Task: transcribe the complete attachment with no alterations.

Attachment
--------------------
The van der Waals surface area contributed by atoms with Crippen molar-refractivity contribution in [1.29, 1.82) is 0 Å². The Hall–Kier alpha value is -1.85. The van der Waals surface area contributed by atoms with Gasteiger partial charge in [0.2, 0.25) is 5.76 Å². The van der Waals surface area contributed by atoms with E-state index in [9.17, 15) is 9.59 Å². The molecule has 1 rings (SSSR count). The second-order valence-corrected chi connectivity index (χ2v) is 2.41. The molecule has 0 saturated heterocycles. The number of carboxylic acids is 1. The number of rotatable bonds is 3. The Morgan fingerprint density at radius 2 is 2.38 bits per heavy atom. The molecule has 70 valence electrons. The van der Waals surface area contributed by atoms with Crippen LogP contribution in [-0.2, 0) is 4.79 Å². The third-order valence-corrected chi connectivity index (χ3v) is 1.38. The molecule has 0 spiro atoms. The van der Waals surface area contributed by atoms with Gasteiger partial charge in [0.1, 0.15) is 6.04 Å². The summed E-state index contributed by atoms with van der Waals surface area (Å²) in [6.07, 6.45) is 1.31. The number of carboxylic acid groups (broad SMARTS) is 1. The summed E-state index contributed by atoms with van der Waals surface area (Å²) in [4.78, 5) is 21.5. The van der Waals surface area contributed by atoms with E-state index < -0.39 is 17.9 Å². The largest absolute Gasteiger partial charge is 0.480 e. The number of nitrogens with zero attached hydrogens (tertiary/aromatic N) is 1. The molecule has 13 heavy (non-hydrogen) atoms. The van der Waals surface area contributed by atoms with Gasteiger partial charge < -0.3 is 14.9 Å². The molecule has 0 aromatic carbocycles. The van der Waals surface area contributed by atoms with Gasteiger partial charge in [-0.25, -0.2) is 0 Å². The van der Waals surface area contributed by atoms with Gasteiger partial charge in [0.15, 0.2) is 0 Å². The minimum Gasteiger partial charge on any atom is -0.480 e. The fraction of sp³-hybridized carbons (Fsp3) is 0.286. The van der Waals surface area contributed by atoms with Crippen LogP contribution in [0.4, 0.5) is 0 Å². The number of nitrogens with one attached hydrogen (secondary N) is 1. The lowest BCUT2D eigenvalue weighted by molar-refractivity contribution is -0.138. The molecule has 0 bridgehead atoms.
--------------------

The van der Waals surface area contributed by atoms with Crippen molar-refractivity contribution in [1.29, 1.82) is 0 Å². The Hall–Kier alpha value is -1.85. The van der Waals surface area contributed by atoms with Gasteiger partial charge in [0.2, 0.25) is 5.76 Å². The van der Waals surface area contributed by atoms with E-state index in [9.17, 15) is 9.59 Å². The molecule has 1 rings (SSSR count). The second-order valence-corrected chi connectivity index (χ2v) is 2.41. The molecule has 0 saturated heterocycles. The number of carboxylic acids is 1. The number of rotatable bonds is 3. The Morgan fingerprint density at radius 2 is 2.38 bits per heavy atom. The molecule has 70 valence electrons. The van der Waals surface area contributed by atoms with Crippen LogP contribution in [-0.2, 0) is 4.79 Å². The third-order valence-corrected chi connectivity index (χ3v) is 1.38. The molecule has 0 spiro atoms. The van der Waals surface area contributed by atoms with Gasteiger partial charge in [0.1, 0.15) is 6.04 Å². The summed E-state index contributed by atoms with van der Waals surface area (Å²) in [6.07, 6.45) is 1.31. The number of carboxylic acid groups (broad SMARTS) is 1. The summed E-state index contributed by atoms with van der Waals surface area (Å²) in [4.78, 5) is 21.5. The van der Waals surface area contributed by atoms with E-state index < -0.39 is 17.9 Å². The largest absolute Gasteiger partial charge is 0.480 e. The number of nitrogens with zero attached hydrogens (tertiary/aromatic N) is 1. The molecule has 13 heavy (non-hydrogen) atoms. The van der Waals surface area contributed by atoms with Gasteiger partial charge < -0.3 is 14.9 Å². The molecule has 0 aromatic carbocycles. The van der Waals surface area contributed by atoms with Gasteiger partial charge in [-0.25, -0.2) is 0 Å². The van der Waals surface area contributed by atoms with Gasteiger partial charge in [0.15, 0.2) is 0 Å². The minimum Gasteiger partial charge on any atom is -0.480 e. The fraction of sp³-hybridized carbons (Fsp3) is 0.286. The van der Waals surface area contributed by atoms with Crippen LogP contribution in [0.4, 0.5) is 0 Å². The number of nitrogens with one attached hydrogen (secondary N) is 1. The lowest BCUT2D eigenvalue weighted by molar-refractivity contribution is -0.138. The molecule has 0 bridgehead atoms.